Birth Order, Brussels Sprouts and You

Mom inadvertently proves a birth order expert correct when she introduces the infamous sprout at the Thanksgiving dinner table.

If you ever want to understand how birth order affects personality without the hassles of earning an expensive degree, introduce a new food to your kids and watch what happens.

I recently had the opportunity to hear Jack Agati, a birth order expert, speak at a PTO meeting. He is a dynamic public speaker, and would probably engage even the most scattered listener; however, like most things psychological, I gave it 15 minutes’ thought afterward and moved on with my life.

Until Thanksgiving.

I host most holidays at my house, and it’s a tradition we’ve all come to enjoy. I usually like to vary the menu a little bit every year just to keep things interesting. Also, what better way to find out if a dish really works than to serve it to a captive – but brutally honest – audience?

Anyhow, this year I decided to jump off a vegetal bridge by serving the heretofore evil sprouts. I don’t really like them. My husband doesn’t like them. My kids think they don’t like them.

Still, I persevered. We would eat sprouts, and be better people for it.

Dissecting the sprouts' success as a side dish over dinner proved almost all of Mr. Agati’s points about birth order, particularly how kids’ personalities, in a casual setting, assert themselves so naturally. In fact, it was so natural that I hardly noticed it when it occurred.

Me (only child): We are ushering in a new era. We are eating Brussels sprouts. They’re good for you! And I think they’re going to taste all right!

Teenager (oldest): Sigh. Mom, you know I don’t like trying new things …but …ok. (eats a sprout)

The Girl (middle): It’s not fair! I don’t like Brussels sprouts! How come The Duck only gets one and I have to have two? (pushes sprouts around on plate)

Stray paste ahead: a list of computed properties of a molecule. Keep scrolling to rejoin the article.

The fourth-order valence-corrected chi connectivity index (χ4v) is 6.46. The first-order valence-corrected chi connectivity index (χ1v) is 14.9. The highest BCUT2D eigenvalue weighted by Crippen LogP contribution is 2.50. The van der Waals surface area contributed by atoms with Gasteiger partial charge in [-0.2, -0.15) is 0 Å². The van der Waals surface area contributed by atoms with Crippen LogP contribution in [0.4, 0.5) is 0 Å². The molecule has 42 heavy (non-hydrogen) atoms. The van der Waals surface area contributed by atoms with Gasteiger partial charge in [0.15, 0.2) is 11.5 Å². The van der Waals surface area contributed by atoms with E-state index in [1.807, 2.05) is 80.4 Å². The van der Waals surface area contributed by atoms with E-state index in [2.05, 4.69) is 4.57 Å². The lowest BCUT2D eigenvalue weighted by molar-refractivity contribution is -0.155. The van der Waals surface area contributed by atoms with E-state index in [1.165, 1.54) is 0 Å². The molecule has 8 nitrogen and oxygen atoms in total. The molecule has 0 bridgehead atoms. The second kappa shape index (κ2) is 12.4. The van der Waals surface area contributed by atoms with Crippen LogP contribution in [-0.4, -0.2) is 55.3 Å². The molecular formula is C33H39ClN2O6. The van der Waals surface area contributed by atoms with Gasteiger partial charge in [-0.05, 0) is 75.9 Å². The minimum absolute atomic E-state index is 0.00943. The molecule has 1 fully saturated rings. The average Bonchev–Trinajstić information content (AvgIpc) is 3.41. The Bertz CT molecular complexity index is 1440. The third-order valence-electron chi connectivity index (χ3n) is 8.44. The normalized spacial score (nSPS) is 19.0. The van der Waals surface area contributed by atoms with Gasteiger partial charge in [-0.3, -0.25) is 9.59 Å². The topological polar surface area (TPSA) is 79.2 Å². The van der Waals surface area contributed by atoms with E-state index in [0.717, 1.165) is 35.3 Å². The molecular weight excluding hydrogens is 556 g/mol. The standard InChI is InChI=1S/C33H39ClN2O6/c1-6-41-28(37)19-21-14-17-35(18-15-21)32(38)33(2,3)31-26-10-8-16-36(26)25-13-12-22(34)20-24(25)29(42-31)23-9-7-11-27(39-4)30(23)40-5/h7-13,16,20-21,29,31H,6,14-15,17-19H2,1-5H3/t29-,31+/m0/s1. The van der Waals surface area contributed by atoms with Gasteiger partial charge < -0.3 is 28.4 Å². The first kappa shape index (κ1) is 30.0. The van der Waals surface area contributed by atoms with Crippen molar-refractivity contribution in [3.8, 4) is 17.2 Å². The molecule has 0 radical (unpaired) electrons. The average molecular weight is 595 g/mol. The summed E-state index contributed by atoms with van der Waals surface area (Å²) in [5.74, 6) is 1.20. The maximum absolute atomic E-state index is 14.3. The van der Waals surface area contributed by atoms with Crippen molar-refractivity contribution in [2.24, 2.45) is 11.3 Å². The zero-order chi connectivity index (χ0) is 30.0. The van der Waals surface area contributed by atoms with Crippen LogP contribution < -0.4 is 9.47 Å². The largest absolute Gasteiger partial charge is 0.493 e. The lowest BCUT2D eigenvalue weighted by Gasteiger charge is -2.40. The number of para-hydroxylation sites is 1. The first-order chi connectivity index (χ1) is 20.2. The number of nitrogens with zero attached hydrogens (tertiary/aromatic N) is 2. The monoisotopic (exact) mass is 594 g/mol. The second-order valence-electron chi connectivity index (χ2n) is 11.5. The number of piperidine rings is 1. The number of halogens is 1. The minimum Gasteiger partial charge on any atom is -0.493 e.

The Duck (youngest): Actually, Mom, these aren’t bad. (munching, reaching for a second sprout)

Teenager: What are you talking about, Duck? They are disgusting! (eats second sprout)

Me: Girl, put that sprout back on your plate or in your mouth where it belongs!

The Duck: I really like them, Mom. We should have these every night! (reaching for thirds)

Teenager: Duck! Shut up! She’ll do it, and then we’ll have to eat them again! (grimacing as he chews a third sprout)

The Girl: Look. Even the dogs think they’re disgusting.

Me: Dogs also eat poop. And both of you, watch your mouths. Girl, pick the sprout up off the rug right now!

Teenager: Finished. (displays empty plate with a flourish)

The Duck: Mom, I love Brussels sprouts.

The Girl: When I’m a mom, I’m never going to make my kids eat disgusting, poopy-stupid-shut-up Brussels sprouts. (poking sprouts, frowning when she realizes she has to eat them and they’re now cold)

Me: Sigh. Who wants fourths?

All in all, a successful venture. Next week: beets! 

Well, not really.

A Halfway Decent Brussels Sprouts Recipe

  • 4 cups fresh Brussels sprouts, trimmed and cut in half
  • 3 tbsp olive oil
  • 2 tbsp water
  • 2 tbsp lemon juice
  • Kosher salt and fresh ground pepper, to taste

Pour half the olive oil in the bottom of a saute pan, and place trimmed and halved sprouts cut-side-down in the oil.

Heat the pan over medium heat until sizzling. Drizzle with the remaining olive oil and sprinkle liberally with salt; add pepper to taste. Cover the pan and saute for 3 minutes.

Remove the cover and sprinkle the water over the sprouts. Return the cover and saute for 2 minutes.

Remove the cover again and sprinkle the sprouts with lemon juice. Leave uncovered, and vigorously mix the sprouts, and saute until caramelized (cut sides should appear browned), roughly 1 or 2 minutes.

Sprinkle with salt and pepper again, if desired. Serve immediately with a dash of luck or a deaf ear.

lemuelzapata December 13, 2011 at 10:54 AM
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